Why Writers (And the Rest of Us) Need Poetry

Why Writers Need Poetry

Poetry is difficult for me.  I can’t identify the rhythm scheme of a stanza to save my life, and I was never very interested in doing so. Yes, I did the required reading for school; yes, I memorized The Ride of Paul Revere; but if you asked me, the style got in the way of the story. It would take up so much less space if we didn’t stack the lines. And at least that was a story-poem, the best kind in my opinion. The poems for just poetry, of snow and leaves and fog creeping in on little cat feet– I could do without them. When I left highschool and Edward Lear behind, I breathed a sigh of relief. I had no time for all of that.

Perhaps it’s not odd that I had this view, all things considered. After all, we live in a  scientific, straightforward, and practical culture. Lines section our sky, from towers to plane trails to power lines. We live in a world of checklists and traffic lanes, everyone always rushing by with something to do. We live in a reality where things have an exact place and a strict definition. A house is just a dwelling for people. A pen is just an instrument for making markings on paper. A star is just a globe of gas billions of cold miles away.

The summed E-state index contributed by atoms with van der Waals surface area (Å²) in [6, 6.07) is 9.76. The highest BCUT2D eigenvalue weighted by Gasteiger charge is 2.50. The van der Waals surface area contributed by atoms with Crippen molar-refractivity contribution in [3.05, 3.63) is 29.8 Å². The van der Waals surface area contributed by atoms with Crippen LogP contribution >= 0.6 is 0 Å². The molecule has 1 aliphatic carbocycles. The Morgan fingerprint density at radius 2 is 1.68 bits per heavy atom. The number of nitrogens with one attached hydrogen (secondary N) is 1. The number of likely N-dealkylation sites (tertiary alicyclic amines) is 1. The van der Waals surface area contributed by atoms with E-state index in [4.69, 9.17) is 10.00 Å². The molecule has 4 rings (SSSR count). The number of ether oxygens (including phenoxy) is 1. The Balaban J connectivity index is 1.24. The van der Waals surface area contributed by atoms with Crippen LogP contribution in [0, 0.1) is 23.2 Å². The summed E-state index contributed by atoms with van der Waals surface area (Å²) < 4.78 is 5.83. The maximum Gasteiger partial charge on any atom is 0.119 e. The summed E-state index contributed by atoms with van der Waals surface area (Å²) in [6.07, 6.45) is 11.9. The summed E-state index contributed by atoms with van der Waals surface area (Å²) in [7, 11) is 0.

But poetry asks, what if we’re wrong? Continue reading

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A Practical Guide to Culture: Book Review

A Practical Guide to Culture Book Review

If you’ve never gotten onto a river ride that you mount using a giant spinning table — well, I’m not sure if I would recommend it to you. Oh, they are easy enough to find. There’s one on the Rio Loco ride at Sea World, and I’m sure Six Flags or any other theme park with a river ride has one as well. But I waver in suggesting it to you. Because as enjoyable as the rest of the ride may be, that wooden platform is completely and utterly unbalancing. Literally. You step off of a firm concrete slab, onto a twirling place of confusion, where neither your feet nor your stability is right. You mentally know that this is completely safe, but still your adrenaline jumps as you rush to a boat as quickly as you can, for a moment irrationally worried that you might be left behind. And sometimes, that’s what life can be like for young adults.

I should know. I am one. Continue reading